Proceed with caution in Pino allegations

Chris Kok

Kent State became the focus of a major controversy last week when Mike Adams posted a blog on linking history professor Julio Pino to a jihadist Web site. It is too early to know with certainty whether this Web site is Pino’s. Either way, the allegations against Pino must be taken with caution.

Adams wrote that Pino “deserves to be arrested and sent to an island off the coast of North America, stripped naked, interrogated, and, if necessary, tortured.”

We must remember that all people deserve certain rights. All people have the right to a public trial in which they can see the evidence against them. The Eighth Amendment protects Americans from cruel and unusual punishment. This is something that Adams must have forgotten. The people who called in threats to Pino and the university have also forgotten this right.

In a post-Sept. 11 world, we must remember people still have the rights guaranteed by amendments. Targeting a group of people based on race, religion or political beliefs is unjust. In this era, all Muslims have been treated with suspicion and seen as criminal. The same sort of discrimination existed against Japanese citizens during WWII and socialists during McCarthyism.

The internment camps of WWII took Japanese citizens away from their homes, destroyed their businesses and, in many ways, destroyed their lives. This was all because they came from Japan; there was no questioning if these people were dangerous to America.

The witch-hunts of McCarthyism were an attack on another amendment – the first. People were not allowed to believe in communism or socialism, nor could they write or read about it.

Political action such as signing petitions against creating the atom bomb were seen as subversive, and thus a reason to be dragged into court. People who didn’t commit a crime had their lives ruined because they chose to exercise their right to free speech.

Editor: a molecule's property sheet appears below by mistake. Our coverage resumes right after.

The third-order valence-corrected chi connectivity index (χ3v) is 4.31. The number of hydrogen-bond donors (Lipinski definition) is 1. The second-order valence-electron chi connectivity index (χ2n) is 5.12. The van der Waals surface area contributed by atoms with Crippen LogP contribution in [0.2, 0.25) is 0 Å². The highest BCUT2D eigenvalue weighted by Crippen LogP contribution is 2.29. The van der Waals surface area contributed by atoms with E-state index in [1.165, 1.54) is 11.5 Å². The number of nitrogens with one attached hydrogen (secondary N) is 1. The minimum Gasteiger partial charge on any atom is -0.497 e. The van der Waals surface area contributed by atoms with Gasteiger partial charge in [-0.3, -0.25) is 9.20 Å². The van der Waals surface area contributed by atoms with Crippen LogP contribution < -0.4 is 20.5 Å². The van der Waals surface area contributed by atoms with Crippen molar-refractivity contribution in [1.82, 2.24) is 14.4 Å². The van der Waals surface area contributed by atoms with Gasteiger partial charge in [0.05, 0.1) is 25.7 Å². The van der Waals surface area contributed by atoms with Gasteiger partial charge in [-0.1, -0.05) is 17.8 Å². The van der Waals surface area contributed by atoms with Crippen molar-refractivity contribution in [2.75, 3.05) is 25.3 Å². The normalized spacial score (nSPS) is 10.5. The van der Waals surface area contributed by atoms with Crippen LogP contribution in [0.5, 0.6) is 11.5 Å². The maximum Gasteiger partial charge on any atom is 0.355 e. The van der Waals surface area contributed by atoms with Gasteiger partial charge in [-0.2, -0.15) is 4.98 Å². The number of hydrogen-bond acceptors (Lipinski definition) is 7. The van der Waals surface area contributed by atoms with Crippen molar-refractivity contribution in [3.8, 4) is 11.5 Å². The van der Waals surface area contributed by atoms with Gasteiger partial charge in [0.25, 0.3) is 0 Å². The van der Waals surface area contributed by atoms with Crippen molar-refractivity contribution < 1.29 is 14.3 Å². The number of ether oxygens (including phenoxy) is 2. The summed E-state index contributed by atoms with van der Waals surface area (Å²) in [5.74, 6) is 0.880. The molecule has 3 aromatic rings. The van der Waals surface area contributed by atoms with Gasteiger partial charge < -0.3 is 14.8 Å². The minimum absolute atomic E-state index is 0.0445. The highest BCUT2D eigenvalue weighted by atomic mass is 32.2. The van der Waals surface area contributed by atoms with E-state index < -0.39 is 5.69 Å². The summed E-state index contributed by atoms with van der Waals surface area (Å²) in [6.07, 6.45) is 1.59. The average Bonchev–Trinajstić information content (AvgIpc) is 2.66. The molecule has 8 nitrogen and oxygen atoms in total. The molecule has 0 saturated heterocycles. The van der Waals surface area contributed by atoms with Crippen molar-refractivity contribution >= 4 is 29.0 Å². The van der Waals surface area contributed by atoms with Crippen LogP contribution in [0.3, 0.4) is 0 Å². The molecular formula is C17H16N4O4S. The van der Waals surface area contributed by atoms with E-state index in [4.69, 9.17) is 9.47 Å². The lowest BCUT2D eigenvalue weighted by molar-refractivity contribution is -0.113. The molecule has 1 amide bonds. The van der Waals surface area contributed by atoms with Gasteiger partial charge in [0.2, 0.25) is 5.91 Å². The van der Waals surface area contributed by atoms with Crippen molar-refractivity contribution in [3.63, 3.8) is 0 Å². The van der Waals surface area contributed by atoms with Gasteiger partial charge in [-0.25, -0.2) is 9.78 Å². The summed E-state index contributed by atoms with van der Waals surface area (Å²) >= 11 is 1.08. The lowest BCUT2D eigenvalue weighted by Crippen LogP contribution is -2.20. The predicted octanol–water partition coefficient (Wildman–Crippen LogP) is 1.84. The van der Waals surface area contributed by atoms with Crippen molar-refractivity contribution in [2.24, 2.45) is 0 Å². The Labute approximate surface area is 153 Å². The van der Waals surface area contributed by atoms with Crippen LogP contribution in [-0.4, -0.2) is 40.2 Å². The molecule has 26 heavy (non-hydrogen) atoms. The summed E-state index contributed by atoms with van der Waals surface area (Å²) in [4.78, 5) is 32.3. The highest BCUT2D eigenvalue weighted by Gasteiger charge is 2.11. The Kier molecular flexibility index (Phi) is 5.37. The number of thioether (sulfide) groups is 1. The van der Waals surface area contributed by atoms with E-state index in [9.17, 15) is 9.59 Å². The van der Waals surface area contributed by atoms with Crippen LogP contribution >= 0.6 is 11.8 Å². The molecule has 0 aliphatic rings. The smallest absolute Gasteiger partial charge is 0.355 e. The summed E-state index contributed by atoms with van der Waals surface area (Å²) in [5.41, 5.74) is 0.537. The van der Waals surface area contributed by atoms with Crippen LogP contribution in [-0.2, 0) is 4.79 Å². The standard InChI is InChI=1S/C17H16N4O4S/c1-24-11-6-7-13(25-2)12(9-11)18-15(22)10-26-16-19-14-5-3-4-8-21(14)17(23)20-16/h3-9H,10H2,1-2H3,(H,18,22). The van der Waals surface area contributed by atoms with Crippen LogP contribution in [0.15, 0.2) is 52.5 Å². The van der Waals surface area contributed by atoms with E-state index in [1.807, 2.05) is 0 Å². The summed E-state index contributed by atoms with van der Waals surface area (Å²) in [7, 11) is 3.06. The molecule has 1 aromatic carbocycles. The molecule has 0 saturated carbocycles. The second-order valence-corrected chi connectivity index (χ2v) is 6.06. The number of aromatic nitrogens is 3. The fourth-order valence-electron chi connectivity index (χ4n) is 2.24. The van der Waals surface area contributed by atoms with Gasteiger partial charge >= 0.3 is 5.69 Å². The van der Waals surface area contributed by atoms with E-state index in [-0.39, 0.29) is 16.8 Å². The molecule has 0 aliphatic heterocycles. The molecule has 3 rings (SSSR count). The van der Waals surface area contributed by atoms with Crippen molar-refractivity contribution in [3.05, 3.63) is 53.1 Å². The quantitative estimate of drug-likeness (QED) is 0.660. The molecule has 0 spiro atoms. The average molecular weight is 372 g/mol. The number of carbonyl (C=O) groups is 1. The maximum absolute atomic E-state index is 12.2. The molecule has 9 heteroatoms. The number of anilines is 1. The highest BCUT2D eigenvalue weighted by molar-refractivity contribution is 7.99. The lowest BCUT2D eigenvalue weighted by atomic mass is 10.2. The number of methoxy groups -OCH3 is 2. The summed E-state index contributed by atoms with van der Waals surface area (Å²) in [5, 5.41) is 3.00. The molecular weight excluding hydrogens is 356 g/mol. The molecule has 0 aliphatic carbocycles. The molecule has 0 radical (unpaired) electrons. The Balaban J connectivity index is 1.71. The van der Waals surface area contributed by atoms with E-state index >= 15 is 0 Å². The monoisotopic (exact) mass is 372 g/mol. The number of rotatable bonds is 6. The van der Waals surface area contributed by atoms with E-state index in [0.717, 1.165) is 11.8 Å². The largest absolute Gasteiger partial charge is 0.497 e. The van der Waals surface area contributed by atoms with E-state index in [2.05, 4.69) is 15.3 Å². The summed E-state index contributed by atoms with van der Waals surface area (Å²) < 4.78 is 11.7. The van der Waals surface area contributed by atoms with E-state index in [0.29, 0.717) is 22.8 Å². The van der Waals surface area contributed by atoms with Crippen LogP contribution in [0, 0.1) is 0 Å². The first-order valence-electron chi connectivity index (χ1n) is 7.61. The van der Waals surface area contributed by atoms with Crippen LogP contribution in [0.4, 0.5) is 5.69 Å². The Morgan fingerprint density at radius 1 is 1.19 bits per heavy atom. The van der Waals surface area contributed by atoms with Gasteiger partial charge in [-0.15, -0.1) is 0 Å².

History shows us that innocent people were harmed by the internment camps and communist witch-hunts. The same thing is happening today, but this time it is happening to Arabs and Muslims.

The consequences of this sort of scapegoating are severe. Maher Arar was returning home to Canada from a trip to Tunisia in 2002 when he was picked up by customs agents as he was transferring planes in New York.

Arar was deported to Syria where he was imprisoned for a year and tortured. Now Arar is suffering Post Traumatic Stress Disorder. All of this happened even though he didn’t commit a crime; he just happened to be a Muslim.

Another case is that of Sami al-Arian. Al-Arian, a former professor at University of South Florida, was charged with aiding terrorism. Al-Arian was acquitted of these charges. When threatened with retrial, which is in violation of his protection from double jeopardy, he plea-bargained a lesser charge of providing material support for non-violent activities of a Palestinian charity. Having not committed a crime that a jury could convict him of, al-Arian is in his fourth year of imprisonment in solitary confinement and is facing deportation.

Regardless of the facts, we must make sure that the allegations against Pino do not spiral out of control, creating an environment of racist discrimination against Arabs and Muslims here at Kent State.

Chris Kok is a senior political science major and columnist for the Daily Kent Stater. Contact him at [email protected].